The Lingering Impact of Coronavirus on Urban Commercial Real Estate

In reporting about the impact of the coronavirus outbreak by industry, it’s common to read about the devastating effects on industries like Travel and Tourism, Airlines, and Restaurants. And although the specific predictions of when these industries will “bounce back” vary, the general perception is that, over time, they will indeed regain their strength as consumer behavior returns to (or approximates) the pre-coronavirus normal. 

For one industry not mentioned quite as frequently as otherscommercial real estate (CRE)the short-term pain has been similarly sharp as for the industries above, but the longer-term prospects may be murkier. Some of the dynamics driving the downturn in CRE since coronavirus began spreading around the world may be deeper and tougher to displace over time. 

Indeed, the public health crisis has accelerated two massive societal trends underway before coronavirus that are now moving much faster: how do consumers want to shop and where do people want to live?

The shift in these two, intertwined forces may be changing the CRE sector forever.

Economic impact was sudden and severe

The commercial real estate sector entered 2020 with significant tailwinds. Year-over-year, transactions had increased four percent, prices had increased 36 percent, and private equity real estate investors were amassing increasing amounts of capital to invest. In a Deloitte survey of 750 global CRE executives, 76 percent of respondents were optimistic about the year ahead. 

All of this changed, though, with the outbreak of the coronavirus and the quarantines and lockdowns put in place around the world. The impact on the CRE sector was swift and severe, particularly for retail real estate. 

Tenants (retailers, restaurants, and others) were unable to make their rent payments, creating a liquidity challenge for landlords under pressure to make their own mortgage payments. 

This tension has manifested in some high-profile litigation, including Simon Property’s lawsuit against Gap for failure to pay $65.9 million in rent owed during the coronavirus crisis. Simon Property is also seeking to terminate it’s $3.6 billion deal to acquire Taubman Centers, owner of two dozen luxury malls. Simon Property said that Taubman’s indoor malls “are the last types of retail real estate properties that most consumers will want to visit on a long-term basis after Covid-19.”

This domino effect of tenants missing rent and building owners missing mortgage payments has been common over the last several months. “The numbers are truly eye-popping,” said Lisa Pendergast, executive director of the CRE Finance Council, an industry group focused on the $4.6 trillion commercial real estate finance market. 

During the global financial crisis it “was kind of a rolling disaster that was slower to materialize,” she said, speaking of the distress that eventually hit commercial properties a decade ago. “Here, it was overnight.”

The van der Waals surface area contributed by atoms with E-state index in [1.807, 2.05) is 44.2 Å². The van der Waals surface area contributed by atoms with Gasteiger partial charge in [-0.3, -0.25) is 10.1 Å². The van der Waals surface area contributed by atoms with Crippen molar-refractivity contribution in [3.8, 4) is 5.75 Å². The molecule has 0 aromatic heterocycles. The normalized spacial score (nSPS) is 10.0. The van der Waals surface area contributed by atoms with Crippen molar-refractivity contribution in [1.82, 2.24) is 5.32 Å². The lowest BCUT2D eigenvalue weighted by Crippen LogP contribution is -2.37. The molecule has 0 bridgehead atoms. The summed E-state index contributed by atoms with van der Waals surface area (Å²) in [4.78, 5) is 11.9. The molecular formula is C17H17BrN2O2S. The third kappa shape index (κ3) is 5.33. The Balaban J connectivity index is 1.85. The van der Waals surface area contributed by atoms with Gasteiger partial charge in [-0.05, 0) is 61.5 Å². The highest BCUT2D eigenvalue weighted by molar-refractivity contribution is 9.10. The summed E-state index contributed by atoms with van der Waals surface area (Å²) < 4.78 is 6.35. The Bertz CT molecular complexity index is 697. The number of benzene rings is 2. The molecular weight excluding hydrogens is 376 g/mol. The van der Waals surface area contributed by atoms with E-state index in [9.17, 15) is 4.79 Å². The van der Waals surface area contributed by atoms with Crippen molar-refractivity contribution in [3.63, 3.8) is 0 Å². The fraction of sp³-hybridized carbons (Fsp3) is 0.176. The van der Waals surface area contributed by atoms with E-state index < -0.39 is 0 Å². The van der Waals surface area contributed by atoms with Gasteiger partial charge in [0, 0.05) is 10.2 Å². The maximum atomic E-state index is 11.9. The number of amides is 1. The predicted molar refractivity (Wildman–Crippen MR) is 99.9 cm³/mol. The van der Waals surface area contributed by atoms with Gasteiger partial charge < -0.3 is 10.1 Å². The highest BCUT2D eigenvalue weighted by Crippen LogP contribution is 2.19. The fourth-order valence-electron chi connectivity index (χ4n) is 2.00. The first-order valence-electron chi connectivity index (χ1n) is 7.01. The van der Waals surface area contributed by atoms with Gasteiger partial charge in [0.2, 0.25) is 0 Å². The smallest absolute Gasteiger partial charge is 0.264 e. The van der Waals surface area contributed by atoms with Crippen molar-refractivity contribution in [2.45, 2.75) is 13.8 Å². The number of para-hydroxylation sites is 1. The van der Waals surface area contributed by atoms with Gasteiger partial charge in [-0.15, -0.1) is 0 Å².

Additionally, there’s vast leasable square footage going empty. Leasing volume is a key metric tracking the health of the sector crashed by an unprecedented 53.4 percent in Q2. Even those facilities that are able to stay open in some capacity face higher sanitation costs to meet public health guidelines.

Across the sector, CRE professionals are confronting the question, “How long will these impacts last?” It’s a complicated question to answer given some of the broad shifts in consumer buying behavior and even residential preferences happening around the sector.  

“Customers will continue to shop differently”

One reason predicting the rebound in CRE is challenging is that the shuttering of millions of square feet of brick-and-mortar retail locations due to coronavirus supercharged a movement already underway to shopping online. There’s reason to believe that shift may be permanent for many shoppers.

This year, according to eMarketer, although total US retail spending will decline 10.5 percent to $4.894 trillion, ecommerce sales will actually increase by 18 percent to $709.78 billion. The impact of the coronavirus falls squarely on brick-and-mortar retail stores, where sales are forecast to see a historically significant decline of 14 percent to $4.184 trillion.

The decline in sales is leading to a massive wave of bankruptciesand vacant spaceacross the retail sector. “More companies have gone bankrupt than any of us have ever expected, and I do believe that will accelerate as we move through 2020, unfortunately,” said Deborah Weinswig, founder of Coresight Research, an advisory and research firm that specializes in retail and technology. “And then those who haven’t gone bankrupt are using this as an opportunity to clean up their real estate.”

“Customers are and will continue to shop differently than they did prior to the pandemic,” said Amber Seikaly, vice president of Neiman Marcus, when announcing the closure of their flagship location at the Hudson Yards mall.